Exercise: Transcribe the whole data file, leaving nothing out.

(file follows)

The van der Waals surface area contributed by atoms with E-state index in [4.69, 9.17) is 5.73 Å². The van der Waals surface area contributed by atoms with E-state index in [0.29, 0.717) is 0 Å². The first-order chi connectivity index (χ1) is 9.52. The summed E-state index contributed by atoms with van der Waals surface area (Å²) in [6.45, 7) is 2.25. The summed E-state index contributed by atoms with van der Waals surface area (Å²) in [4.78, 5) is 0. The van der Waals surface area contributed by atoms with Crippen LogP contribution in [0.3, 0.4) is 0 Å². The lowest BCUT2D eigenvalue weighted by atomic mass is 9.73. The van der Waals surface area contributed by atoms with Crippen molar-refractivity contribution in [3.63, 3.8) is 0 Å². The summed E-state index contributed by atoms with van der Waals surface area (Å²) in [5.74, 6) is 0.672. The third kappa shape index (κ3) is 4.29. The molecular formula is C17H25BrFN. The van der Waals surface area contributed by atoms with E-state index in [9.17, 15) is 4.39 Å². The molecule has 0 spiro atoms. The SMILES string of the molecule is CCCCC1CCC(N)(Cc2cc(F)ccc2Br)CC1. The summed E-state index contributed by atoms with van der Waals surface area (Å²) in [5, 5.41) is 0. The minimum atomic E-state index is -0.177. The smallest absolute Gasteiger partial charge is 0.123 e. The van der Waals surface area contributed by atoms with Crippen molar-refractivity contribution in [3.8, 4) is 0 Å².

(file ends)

The van der Waals surface area contributed by atoms with E-state index in [4.69, 9.17) is 5.73 Å². The van der Waals surface area contributed by atoms with E-state index in [0.29, 0.717) is 0 Å². The first-order chi connectivity index (χ1) is 9.52. The summed E-state index contributed by atoms with van der Waals surface area (Å²) in [6.45, 7) is 2.25. The summed E-state index contributed by atoms with van der Waals surface area (Å²) in [4.78, 5) is 0. The van der Waals surface area contributed by atoms with Crippen LogP contribution in [0.3, 0.4) is 0 Å². The lowest BCUT2D eigenvalue weighted by atomic mass is 9.73. The van der Waals surface area contributed by atoms with Crippen molar-refractivity contribution in [3.63, 3.8) is 0 Å². The summed E-state index contributed by atoms with van der Waals surface area (Å²) in [5.74, 6) is 0.672. The third kappa shape index (κ3) is 4.29. The molecular formula is C17H25BrFN. The van der Waals surface area contributed by atoms with E-state index in [9.17, 15) is 4.39 Å². The molecule has 0 spiro atoms. The SMILES string of the molecule is CCCCC1CCC(N)(Cc2cc(F)ccc2Br)CC1. The summed E-state index contributed by atoms with van der Waals surface area (Å²) in [5, 5.41) is 0. The minimum atomic E-state index is -0.177. The smallest absolute Gasteiger partial charge is 0.123 e. The van der Waals surface area contributed by atoms with Crippen molar-refractivity contribution in [3.8, 4) is 0 Å².